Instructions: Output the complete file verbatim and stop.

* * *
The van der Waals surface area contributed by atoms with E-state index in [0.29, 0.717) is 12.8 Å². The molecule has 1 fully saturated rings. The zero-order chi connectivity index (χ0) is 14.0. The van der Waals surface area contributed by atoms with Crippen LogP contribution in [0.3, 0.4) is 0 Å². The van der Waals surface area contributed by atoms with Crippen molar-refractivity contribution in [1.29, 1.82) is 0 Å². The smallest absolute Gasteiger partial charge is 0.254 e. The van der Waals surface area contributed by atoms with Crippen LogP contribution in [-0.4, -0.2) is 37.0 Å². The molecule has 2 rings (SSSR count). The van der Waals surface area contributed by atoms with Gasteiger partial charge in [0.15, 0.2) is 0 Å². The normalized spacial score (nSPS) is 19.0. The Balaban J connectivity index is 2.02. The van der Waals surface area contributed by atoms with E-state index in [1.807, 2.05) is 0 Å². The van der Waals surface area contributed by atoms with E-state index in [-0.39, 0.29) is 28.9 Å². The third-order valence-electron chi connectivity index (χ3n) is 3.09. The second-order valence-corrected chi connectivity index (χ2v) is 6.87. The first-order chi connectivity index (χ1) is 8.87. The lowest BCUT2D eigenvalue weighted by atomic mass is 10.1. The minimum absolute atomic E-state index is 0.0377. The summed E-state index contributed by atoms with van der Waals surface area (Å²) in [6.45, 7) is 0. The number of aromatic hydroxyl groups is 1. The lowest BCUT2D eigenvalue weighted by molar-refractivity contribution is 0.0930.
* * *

The van der Waals surface area contributed by atoms with E-state index in [0.29, 0.717) is 12.8 Å². The molecule has 1 fully saturated rings. The zero-order chi connectivity index (χ0) is 14.0. The van der Waals surface area contributed by atoms with Crippen LogP contribution in [0.3, 0.4) is 0 Å². The van der Waals surface area contributed by atoms with Crippen molar-refractivity contribution in [1.29, 1.82) is 0 Å². The smallest absolute Gasteiger partial charge is 0.254 e. The van der Waals surface area contributed by atoms with Crippen LogP contribution in [-0.4, -0.2) is 37.0 Å². The molecule has 2 rings (SSSR count). The van der Waals surface area contributed by atoms with Gasteiger partial charge in [0.15, 0.2) is 0 Å². The normalized spacial score (nSPS) is 19.0. The Balaban J connectivity index is 2.02. The van der Waals surface area contributed by atoms with E-state index in [1.807, 2.05) is 0 Å². The van der Waals surface area contributed by atoms with E-state index in [-0.39, 0.29) is 28.9 Å². The third-order valence-electron chi connectivity index (χ3n) is 3.09. The second-order valence-corrected chi connectivity index (χ2v) is 6.87. The first-order chi connectivity index (χ1) is 8.87. The lowest BCUT2D eigenvalue weighted by atomic mass is 10.1. The minimum absolute atomic E-state index is 0.0377. The summed E-state index contributed by atoms with van der Waals surface area (Å²) in [6.45, 7) is 0. The number of aromatic hydroxyl groups is 1. The lowest BCUT2D eigenvalue weighted by molar-refractivity contribution is 0.0930.